Arts & Science Council drive grows

By Todd Cohen

CHARLOTTE, N.C. — After raising nearly $10.9 million last year, exceeding its goal by nearly $400,000, the Arts & Science Council raised nearly $11.4 million in its annual drive this year.

The effort raised over $11 million for the first time and lifted to nearly $1 million the cumulative increase the drive has made in the past two years.

With more than half its donors giving $50 or less, the drive focused on recruiting new donors and enlisting new employers to hold workplace campaigns.

“We’re trying to reach more people and generate more growth out of people and businesses we’ve not solicited before,” says Lee Keesler, the council’s president and CEO.

Posting big increases were numerous divisions within the drive.

Giving grew 37 percent at Carolinas HealthCare System, for example, and 42 percent at Presbyterian Healthcare.

Chaired by Mary Mack, executive vice president of Wachovia Client Partnership, and Thomas Skains, chairman, president and CEO of Piedmont Natural Gas, the six-week drive targeted younger donors and individuals who were not part of workplace campaigns.

It also expanded its use of electronic appeals.

And to strengthen relationships with existing donors and engage new supporters in the arts and culture, the council is working year-round to get individuals and companies involved through volunteerism and in-kind contributions, says Terri Marshall, vice president of development.

“We want to make sure we’re creating a lot of entry points for a corporation or an individual to get engaged with the cultural community,” she says.

The council also will promote online giving throughout the year at its website.

Among groups the annual drive were retailers, small businesses, and the restaurant and hospitality industry, she says.

In an effort organized by Fuel Pizza, for example, 18 restaurants agreed to donate to the drive a percentage of their sales on Feb. 1.

The council also has formed a Young Donors Society targeted at individuals age 35 and younger who give $500 or more, and a CEO Vanguard Council to enlist more chief executives from large and small companies who give at least $1,000.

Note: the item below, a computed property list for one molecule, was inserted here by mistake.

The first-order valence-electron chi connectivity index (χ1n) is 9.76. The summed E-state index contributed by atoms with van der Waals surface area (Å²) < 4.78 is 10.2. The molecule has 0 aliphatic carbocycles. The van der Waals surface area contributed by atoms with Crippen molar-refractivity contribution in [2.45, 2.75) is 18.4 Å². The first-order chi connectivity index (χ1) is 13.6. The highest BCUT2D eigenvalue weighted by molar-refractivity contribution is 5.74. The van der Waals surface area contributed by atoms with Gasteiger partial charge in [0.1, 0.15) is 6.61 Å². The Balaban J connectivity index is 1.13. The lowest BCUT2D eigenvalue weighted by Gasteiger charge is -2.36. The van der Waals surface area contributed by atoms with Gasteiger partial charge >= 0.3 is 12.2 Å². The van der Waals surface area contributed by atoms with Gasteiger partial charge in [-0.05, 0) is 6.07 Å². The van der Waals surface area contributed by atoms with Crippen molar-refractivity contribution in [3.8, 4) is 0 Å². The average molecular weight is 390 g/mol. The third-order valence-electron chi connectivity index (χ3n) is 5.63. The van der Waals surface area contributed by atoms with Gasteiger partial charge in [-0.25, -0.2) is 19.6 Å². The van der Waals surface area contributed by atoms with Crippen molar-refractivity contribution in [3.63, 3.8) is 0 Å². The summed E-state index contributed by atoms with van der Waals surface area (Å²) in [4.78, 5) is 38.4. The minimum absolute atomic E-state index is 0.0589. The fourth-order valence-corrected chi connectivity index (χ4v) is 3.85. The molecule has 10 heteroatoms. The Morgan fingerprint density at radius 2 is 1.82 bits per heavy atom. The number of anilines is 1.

With employees solicited in 300 workplaces, Keesler says, workplace campaigns typically are more effective when the CEO gets involved and an employee coordinates the campaign and finds ways to involve the cultural community in the campaign through activities such as performances and exhibitions.

The drive also expanded to as many two-dozen companies the e-pledge system it piloted last year at seven companies.

Companies that last year used the new system, designed by the council with the help of NPower Charlotte Region, a nonprofit that provides technology assistance to other nonprofits, posted big increases in employee pledges, says Marshall.

Larger employers such as Wachovia and Bank of America, conduct electronic campaigns on their internal corporate websites.

Looking beyond the drive, Keesler says, the council is working with Montana consulting firm ArtsMarket on an audience-development study, and with Charlotte firm Wray Ward Lassiter to develop a strategy to communicate the value and role of the region’s cultural sector.

It also will contribute $135,000 this year, and more next year, to support cultural plans it has helped develop with six Mecklenburg County towns, where local advisory boards will use the funds to make grants for local cultural activities.

The council also is working to strengthen relationships with local colleges and universities to support cultural life on their campuses.

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